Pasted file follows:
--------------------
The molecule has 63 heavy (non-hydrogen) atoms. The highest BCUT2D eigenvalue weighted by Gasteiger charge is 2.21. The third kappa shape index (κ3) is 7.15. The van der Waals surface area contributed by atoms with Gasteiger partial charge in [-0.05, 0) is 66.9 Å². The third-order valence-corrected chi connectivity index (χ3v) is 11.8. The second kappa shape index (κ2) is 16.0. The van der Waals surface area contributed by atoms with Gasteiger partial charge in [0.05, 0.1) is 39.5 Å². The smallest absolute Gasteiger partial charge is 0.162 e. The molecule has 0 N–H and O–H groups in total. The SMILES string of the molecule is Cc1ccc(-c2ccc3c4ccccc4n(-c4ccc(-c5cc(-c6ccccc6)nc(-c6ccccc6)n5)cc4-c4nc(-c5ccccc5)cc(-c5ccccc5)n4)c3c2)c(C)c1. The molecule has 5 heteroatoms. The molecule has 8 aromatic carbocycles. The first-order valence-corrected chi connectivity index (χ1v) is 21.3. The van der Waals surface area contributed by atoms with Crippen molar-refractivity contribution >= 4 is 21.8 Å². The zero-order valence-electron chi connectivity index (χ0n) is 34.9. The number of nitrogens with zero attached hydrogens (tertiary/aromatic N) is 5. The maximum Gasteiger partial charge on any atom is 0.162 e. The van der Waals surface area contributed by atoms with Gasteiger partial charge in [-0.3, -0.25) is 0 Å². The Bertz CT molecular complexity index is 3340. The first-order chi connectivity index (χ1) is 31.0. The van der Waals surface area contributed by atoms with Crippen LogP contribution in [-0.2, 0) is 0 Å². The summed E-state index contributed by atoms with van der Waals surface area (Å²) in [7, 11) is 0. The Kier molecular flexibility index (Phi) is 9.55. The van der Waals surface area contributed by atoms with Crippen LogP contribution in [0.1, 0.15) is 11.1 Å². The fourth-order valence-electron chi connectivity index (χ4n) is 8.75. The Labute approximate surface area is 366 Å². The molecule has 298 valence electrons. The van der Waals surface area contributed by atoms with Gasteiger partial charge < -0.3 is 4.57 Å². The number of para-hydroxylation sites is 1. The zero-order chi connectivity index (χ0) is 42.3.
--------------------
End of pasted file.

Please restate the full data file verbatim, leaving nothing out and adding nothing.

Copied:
The molecule has 63 heavy (non-hydrogen) atoms. The highest BCUT2D eigenvalue weighted by Gasteiger charge is 2.21. The third kappa shape index (κ3) is 7.15. The van der Waals surface area contributed by atoms with Gasteiger partial charge in [-0.05, 0) is 66.9 Å². The third-order valence-corrected chi connectivity index (χ3v) is 11.8. The second kappa shape index (κ2) is 16.0. The van der Waals surface area contributed by atoms with Gasteiger partial charge in [0.05, 0.1) is 39.5 Å². The smallest absolute Gasteiger partial charge is 0.162 e. The molecule has 0 N–H and O–H groups in total. The SMILES string of the molecule is Cc1ccc(-c2ccc3c4ccccc4n(-c4ccc(-c5cc(-c6ccccc6)nc(-c6ccccc6)n5)cc4-c4nc(-c5ccccc5)cc(-c5ccccc5)n4)c3c2)c(C)c1. The molecule has 5 heteroatoms. The molecule has 8 aromatic carbocycles. The first-order valence-corrected chi connectivity index (χ1v) is 21.3. The van der Waals surface area contributed by atoms with Crippen molar-refractivity contribution >= 4 is 21.8 Å². The zero-order valence-electron chi connectivity index (χ0n) is 34.9. The number of nitrogens with zero attached hydrogens (tertiary/aromatic N) is 5. The maximum Gasteiger partial charge on any atom is 0.162 e. The van der Waals surface area contributed by atoms with Gasteiger partial charge in [-0.3, -0.25) is 0 Å². The Bertz CT molecular complexity index is 3340. The first-order chi connectivity index (χ1) is 31.0. The van der Waals surface area contributed by atoms with Crippen LogP contribution in [-0.2, 0) is 0 Å². The summed E-state index contributed by atoms with van der Waals surface area (Å²) in [7, 11) is 0. The Kier molecular flexibility index (Phi) is 9.55. The van der Waals surface area contributed by atoms with Crippen LogP contribution in [0.1, 0.15) is 11.1 Å². The fourth-order valence-electron chi connectivity index (χ4n) is 8.75. The Labute approximate surface area is 366 Å². The molecule has 298 valence electrons. The van der Waals surface area contributed by atoms with Gasteiger partial charge < -0.3 is 4.57 Å². The number of para-hydroxylation sites is 1. The zero-order chi connectivity index (χ0) is 42.3.